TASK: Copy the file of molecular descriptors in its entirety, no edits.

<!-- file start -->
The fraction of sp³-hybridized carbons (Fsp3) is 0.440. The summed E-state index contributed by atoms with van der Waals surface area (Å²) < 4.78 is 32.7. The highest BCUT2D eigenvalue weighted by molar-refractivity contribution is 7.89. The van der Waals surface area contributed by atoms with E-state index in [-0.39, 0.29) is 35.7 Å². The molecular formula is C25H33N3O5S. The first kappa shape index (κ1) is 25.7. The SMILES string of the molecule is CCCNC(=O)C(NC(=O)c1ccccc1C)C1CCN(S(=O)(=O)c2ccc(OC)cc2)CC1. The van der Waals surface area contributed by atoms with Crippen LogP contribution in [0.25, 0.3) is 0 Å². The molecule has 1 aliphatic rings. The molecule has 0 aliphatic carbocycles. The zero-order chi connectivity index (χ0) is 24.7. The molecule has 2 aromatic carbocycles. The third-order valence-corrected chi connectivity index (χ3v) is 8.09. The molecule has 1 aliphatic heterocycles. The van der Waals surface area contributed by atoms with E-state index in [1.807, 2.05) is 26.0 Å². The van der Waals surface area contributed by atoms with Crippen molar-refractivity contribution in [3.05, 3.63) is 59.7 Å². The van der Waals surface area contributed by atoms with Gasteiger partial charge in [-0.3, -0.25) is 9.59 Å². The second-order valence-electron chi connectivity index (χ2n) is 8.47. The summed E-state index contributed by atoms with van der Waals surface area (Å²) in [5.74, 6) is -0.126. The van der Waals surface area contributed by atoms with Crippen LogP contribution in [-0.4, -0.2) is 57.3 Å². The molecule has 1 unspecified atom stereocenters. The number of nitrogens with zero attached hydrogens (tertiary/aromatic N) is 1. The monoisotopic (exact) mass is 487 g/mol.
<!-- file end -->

The fraction of sp³-hybridized carbons (Fsp3) is 0.440. The summed E-state index contributed by atoms with van der Waals surface area (Å²) < 4.78 is 32.7. The highest BCUT2D eigenvalue weighted by molar-refractivity contribution is 7.89. The van der Waals surface area contributed by atoms with E-state index in [-0.39, 0.29) is 35.7 Å². The molecular formula is C25H33N3O5S. The first kappa shape index (κ1) is 25.7. The SMILES string of the molecule is CCCNC(=O)C(NC(=O)c1ccccc1C)C1CCN(S(=O)(=O)c2ccc(OC)cc2)CC1. The van der Waals surface area contributed by atoms with Crippen LogP contribution in [0.25, 0.3) is 0 Å². The molecule has 1 aliphatic rings. The molecule has 0 aliphatic carbocycles. The zero-order chi connectivity index (χ0) is 24.7. The molecule has 2 aromatic carbocycles. The third-order valence-corrected chi connectivity index (χ3v) is 8.09. The molecule has 1 aliphatic heterocycles. The van der Waals surface area contributed by atoms with E-state index in [1.807, 2.05) is 26.0 Å². The van der Waals surface area contributed by atoms with Crippen molar-refractivity contribution in [3.05, 3.63) is 59.7 Å². The van der Waals surface area contributed by atoms with Gasteiger partial charge in [-0.3, -0.25) is 9.59 Å². The second-order valence-electron chi connectivity index (χ2n) is 8.47. The summed E-state index contributed by atoms with van der Waals surface area (Å²) in [5.74, 6) is -0.126. The van der Waals surface area contributed by atoms with Crippen LogP contribution in [-0.4, -0.2) is 57.3 Å². The molecule has 1 unspecified atom stereocenters. The number of nitrogens with zero attached hydrogens (tertiary/aromatic N) is 1. The monoisotopic (exact) mass is 487 g/mol.